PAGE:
Nature’s fiercest struggle: Mouse vs. lobster
Beetle Bailey, 1/15/11
This is another strip where the top row of throwaway panels — so called because they’re often discarded by newspapers to cram the strip into various arrangements — completely change the tenor of the strip. Without those first two panels, we have the story that we’ve always been sold about Beetle: that he’s smugly and pathologically lazy. But with those added strips, we see that he only spends as much time as possible in bed because he’s in constant physical pain, no doubt because of some combination of forced manual labor and the beatings he receives daily from Sarge. So too his final panel fantasy becomes much more poignant: it doesn’t represent some kind of apotheosis of sloth, but rather his dream of a job that helps alleviate his all-pervading agony.
Mary Worth, 1/15/11
So Mary Worth and this waitress have basically been congratulating themselves on saving Emily since about Tuesday, and you know how sometimes something irritating in small doses can become awesome in mass? That’s pretty much how I’m starting to feel about this. I’m hoping the two of them just keep saying this stuff back and forth for another week or two. “Do you think she’ll be OK?” “Hopefully! But the real important thing is that we saved her, together, as a team! We’re amazing!”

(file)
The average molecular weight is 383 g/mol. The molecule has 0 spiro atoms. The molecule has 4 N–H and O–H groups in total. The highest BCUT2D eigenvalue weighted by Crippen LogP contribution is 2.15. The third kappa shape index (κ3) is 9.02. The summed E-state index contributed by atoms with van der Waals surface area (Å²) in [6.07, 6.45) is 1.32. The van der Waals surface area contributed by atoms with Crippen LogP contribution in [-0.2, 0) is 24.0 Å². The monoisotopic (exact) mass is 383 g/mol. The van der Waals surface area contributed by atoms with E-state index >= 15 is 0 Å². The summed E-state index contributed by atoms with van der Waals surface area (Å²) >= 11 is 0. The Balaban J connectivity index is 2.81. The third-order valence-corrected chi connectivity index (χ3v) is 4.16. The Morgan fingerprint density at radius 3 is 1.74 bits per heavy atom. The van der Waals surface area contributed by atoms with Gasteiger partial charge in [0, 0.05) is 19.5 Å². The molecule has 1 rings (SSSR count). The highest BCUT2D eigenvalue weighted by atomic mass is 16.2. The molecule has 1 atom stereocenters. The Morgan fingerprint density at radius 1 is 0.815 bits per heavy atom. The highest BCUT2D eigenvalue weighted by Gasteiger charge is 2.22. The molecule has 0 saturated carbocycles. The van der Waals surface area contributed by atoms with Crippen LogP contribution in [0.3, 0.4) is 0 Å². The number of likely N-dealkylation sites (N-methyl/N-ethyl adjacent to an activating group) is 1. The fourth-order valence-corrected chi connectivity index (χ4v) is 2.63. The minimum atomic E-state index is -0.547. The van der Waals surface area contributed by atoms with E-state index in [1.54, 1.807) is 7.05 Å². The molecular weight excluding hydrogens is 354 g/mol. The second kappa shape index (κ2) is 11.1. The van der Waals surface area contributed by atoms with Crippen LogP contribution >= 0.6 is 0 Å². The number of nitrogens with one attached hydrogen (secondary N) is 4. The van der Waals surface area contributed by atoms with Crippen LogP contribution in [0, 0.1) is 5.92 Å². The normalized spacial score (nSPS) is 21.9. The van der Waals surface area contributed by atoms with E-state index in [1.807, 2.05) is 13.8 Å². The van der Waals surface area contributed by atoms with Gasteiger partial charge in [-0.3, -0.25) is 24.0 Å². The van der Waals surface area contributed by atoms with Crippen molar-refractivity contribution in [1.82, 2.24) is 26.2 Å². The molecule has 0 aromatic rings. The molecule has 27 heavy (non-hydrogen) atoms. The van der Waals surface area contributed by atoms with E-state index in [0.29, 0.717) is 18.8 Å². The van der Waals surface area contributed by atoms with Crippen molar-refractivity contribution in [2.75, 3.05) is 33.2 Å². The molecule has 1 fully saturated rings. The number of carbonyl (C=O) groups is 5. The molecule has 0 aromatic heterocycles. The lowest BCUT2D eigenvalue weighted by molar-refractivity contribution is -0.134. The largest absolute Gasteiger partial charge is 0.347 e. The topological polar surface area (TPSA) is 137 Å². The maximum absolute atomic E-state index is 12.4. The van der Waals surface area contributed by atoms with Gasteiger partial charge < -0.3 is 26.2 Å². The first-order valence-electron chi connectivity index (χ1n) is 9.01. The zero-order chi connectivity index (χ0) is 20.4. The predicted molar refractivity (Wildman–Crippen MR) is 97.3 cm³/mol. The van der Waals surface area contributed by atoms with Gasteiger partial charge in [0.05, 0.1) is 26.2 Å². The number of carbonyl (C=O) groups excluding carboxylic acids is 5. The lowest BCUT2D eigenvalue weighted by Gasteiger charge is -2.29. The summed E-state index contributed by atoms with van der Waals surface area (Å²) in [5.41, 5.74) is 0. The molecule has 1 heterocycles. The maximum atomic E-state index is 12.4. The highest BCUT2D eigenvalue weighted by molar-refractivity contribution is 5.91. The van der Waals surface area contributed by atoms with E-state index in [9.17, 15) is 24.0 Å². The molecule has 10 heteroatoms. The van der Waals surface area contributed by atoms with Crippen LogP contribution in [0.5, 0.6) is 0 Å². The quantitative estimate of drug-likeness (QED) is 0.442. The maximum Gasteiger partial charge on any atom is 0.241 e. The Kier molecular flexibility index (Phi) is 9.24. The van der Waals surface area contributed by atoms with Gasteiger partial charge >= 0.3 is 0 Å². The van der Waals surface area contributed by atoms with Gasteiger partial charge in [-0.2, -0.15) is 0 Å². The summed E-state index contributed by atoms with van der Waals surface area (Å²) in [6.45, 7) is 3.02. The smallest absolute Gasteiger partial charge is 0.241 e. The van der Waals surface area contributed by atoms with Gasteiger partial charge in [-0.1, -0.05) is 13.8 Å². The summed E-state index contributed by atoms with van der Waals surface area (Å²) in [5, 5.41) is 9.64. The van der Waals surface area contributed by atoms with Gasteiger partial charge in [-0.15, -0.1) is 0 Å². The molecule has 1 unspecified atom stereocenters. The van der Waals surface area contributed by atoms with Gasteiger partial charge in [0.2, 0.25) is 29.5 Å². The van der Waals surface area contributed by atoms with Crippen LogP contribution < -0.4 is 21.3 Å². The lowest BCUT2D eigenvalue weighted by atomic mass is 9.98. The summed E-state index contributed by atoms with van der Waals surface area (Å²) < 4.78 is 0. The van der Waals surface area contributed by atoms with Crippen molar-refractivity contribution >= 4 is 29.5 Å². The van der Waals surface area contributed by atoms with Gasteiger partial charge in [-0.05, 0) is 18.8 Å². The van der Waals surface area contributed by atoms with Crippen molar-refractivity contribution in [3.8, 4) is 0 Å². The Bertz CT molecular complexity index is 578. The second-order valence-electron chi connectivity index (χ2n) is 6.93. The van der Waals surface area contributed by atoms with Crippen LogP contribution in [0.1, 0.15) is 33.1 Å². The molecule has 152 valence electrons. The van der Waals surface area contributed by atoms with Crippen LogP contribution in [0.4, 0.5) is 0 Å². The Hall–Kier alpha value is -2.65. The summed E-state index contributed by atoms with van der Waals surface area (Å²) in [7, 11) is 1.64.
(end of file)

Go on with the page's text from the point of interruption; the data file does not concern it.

Panel from Slylock Fox, 1/15/11
I don’t know what I like best about this: that the sentient lobster is making a desperate bid for freedom to avoid being eaten by the sentient mouse, knowing that it’s either kill or be killed, or that Slylock finds the whole thing so amusing. “Ahh! Ahh! Ahh! It’s tearing my nose apart! For the love of God, Sly, why won’t you help me?” “Heh, heh, Max, looks like you’ve bitten off more than you can chew! Should have had your food-animal killed and slaughtered before you tried to eat it, like I did!”